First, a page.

General monitor advices
Display devices with an aspect ratio of 4:3 are best suited for a proper DOS and early Windows gaming experience. Although widescreen monitors were existent at that time, they only started to become prevalent in the mainstream consumer market around 2005, so most games up to this point were optimized for 4:3. Although such games can be played on a modern 16:9 or 16:10 monitor, one would have to deal with either playing in a window, stretching the image or black bars. Games with real widescreen support were extremely scarce. Although some early resolutions such as the common VGA Mode 13h 320x200 come close to widescreen, they will most likely not be recognized by modern monitors as such (see below).
CRTs are overall preferable as authentic visual interface, even if they have the problem of taking much space and are not built anymore. They support nearly all exotic resolutions that were frequently used in the DOS days, tend to blur rough edges and dithering, and don't suffer from image quality penalties from scaling lower resolutions as much as LCD monitors do. Monitors with resolutions up to 1600x1200 and refresh rates of at least 85Hz are optimal. Early EGA cards have a 9 pin Sub-D connector with a digital RGBI output. This requires a CRT with RGBI input as the later VGA CRTs support analog RGB only.
Decent LCD monitors started to appear in the mass market in around 2001, at first commonly with 1024x768 (15") resolutions, which is already high enough to take advantage of late 90s 3D accelerators. Later 17" and 19" 1280x1024 monitors are 5:4, meaning the image will be slightly jolted when running 4:3 resolutions, but this is far less noticeable than the stretch on widescreen displays. LCDs have the obvious advantages of taking less space and putting less strain on the eyes on lower refresh rates. When choosing one of these, one should look for monitors with response times optimally not higher than 25 ms, because otherwise ghosting in fast games will be very noticeable. Also, good scaling performance is important for low-res DOS games.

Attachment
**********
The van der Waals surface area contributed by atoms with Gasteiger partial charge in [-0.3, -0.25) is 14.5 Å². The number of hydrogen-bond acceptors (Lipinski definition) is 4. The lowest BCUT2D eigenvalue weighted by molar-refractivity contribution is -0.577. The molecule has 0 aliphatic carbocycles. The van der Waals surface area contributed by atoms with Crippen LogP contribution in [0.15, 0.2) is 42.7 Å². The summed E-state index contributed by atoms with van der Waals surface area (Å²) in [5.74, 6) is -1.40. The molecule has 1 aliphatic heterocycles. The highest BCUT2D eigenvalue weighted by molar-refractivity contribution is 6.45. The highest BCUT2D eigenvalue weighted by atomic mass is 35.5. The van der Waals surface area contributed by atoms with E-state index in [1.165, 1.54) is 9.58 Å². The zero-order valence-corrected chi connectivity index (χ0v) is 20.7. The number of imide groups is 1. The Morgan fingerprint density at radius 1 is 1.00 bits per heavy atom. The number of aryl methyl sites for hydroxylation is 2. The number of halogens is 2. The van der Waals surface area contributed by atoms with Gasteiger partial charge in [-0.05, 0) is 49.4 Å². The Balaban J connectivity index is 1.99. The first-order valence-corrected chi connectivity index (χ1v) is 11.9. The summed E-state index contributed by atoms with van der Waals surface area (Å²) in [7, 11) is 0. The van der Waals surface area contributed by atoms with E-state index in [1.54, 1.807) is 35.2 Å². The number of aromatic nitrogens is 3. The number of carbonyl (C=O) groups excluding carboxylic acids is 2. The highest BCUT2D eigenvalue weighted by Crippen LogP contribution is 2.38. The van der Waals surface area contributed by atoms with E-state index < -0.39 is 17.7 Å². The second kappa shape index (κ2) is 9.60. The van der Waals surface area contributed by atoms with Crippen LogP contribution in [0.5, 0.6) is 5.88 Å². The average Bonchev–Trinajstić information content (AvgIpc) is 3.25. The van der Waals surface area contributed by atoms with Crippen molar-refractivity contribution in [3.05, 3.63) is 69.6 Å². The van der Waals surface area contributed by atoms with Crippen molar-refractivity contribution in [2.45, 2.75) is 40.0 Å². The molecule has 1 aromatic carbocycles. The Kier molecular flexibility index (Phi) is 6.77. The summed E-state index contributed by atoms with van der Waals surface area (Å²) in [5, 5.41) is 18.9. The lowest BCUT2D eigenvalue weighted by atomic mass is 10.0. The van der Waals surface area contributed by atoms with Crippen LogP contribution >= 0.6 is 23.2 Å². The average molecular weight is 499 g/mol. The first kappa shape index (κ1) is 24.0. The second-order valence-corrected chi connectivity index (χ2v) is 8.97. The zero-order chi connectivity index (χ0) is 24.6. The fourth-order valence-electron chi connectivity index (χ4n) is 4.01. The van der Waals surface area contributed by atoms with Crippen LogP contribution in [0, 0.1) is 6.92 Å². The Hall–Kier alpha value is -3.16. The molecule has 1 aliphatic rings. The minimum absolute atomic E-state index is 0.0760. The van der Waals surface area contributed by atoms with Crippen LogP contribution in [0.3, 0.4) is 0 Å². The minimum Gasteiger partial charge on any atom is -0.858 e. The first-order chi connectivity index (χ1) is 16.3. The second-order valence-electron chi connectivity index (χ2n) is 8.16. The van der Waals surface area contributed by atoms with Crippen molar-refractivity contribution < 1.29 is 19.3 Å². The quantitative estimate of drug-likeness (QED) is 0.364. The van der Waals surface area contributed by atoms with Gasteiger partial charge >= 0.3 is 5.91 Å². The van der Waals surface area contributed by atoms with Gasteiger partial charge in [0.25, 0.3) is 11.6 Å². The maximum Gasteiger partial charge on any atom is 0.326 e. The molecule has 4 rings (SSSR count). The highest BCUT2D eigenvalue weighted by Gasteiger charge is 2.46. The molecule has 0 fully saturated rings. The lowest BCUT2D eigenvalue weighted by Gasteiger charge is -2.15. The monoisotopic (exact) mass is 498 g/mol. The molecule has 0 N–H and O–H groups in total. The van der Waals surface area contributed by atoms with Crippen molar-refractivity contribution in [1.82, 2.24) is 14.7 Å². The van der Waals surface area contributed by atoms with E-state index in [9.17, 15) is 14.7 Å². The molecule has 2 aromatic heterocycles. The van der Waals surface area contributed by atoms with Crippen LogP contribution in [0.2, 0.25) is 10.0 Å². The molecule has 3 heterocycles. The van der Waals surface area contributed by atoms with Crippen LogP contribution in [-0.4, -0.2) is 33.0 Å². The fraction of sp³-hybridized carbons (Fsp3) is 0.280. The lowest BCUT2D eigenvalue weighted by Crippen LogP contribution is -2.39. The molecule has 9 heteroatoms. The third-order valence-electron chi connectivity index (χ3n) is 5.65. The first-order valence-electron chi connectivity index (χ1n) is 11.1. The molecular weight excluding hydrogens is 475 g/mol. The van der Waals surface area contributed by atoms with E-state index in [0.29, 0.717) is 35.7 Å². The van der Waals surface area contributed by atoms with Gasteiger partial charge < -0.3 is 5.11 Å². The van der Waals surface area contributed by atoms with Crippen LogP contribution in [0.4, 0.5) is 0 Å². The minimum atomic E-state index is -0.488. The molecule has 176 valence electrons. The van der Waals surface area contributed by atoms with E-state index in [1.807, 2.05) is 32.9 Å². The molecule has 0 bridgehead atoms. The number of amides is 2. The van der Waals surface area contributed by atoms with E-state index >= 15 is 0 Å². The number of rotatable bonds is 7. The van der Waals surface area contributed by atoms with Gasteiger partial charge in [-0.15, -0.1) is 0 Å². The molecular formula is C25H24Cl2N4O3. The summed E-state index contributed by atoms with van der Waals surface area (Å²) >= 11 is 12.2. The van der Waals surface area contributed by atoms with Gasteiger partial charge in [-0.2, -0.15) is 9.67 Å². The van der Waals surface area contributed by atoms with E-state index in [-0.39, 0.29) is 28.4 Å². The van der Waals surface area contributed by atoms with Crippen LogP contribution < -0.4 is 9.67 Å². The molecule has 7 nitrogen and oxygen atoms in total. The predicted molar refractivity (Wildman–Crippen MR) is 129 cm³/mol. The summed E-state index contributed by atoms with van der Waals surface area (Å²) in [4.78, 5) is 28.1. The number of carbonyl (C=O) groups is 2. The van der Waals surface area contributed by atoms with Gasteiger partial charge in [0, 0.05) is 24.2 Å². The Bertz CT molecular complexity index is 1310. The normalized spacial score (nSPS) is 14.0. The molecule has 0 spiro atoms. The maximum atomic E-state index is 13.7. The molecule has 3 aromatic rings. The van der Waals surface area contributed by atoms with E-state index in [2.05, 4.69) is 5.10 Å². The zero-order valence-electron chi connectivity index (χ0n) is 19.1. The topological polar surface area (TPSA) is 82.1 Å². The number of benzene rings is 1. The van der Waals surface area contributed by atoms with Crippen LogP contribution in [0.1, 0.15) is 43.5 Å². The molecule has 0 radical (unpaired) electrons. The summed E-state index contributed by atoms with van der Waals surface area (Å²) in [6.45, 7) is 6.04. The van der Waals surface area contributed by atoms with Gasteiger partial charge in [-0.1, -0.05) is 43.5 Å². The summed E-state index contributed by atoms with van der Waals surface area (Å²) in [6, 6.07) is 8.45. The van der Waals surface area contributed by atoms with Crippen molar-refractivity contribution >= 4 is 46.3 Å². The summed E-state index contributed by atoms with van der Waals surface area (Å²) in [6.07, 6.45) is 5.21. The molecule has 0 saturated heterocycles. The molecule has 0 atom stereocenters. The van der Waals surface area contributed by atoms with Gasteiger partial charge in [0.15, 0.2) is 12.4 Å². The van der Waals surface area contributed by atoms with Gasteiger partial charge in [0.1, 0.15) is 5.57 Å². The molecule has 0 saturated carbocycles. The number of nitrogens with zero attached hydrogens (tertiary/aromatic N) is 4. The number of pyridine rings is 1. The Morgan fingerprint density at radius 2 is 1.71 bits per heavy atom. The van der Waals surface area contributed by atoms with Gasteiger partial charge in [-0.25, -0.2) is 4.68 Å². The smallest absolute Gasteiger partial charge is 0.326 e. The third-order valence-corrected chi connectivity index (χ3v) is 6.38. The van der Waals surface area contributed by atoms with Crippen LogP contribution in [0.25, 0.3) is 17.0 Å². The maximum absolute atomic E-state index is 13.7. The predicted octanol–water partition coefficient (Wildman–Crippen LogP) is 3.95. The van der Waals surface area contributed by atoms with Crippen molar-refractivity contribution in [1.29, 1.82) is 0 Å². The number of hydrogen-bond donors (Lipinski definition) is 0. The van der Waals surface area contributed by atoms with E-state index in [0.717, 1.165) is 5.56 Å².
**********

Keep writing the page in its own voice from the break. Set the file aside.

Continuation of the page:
Many LCD monitors from the recommended time period already have digital DVI inputs that can provide better image quality than the analog VGA input. Still, using DVI is not recommended for DOS games because refresh rate issues may appear where VGA modes run at 60 Hz refresh rate instead of 70 Hz standard. A typical indication are speed and/or sound issues in games and demos that use the refresh rate for time synchronization. A major disadvantage of LCD monitors is the inability to display certain more exotic resolutions, resulting in a black screen, flickering or discharge patterns of the LCDs output logic.
Most LCDs allow more modes than existent in the list they report to the graphics card. The cause is that technically the limiting factor of a LCD is the supported range of horizontal frequency and pixel clock. Therefore lower refresh rates than the usual reported limit of 60 Hz are possible at higher resolutions. This is interesting for a stutter free representation of old gaming consoles either by emulation or by TV card input at 50 Hz. Setting such mode usually requires to define a custom resolution for the graphics cards driver or by using a third party tool.
If the TV output of a graphics card is used, the refresh rate issues as described in the LCD section may also appear. Usually a setting to PAL standard defaults to 50 Hz and NTSC standard to 60 Hz.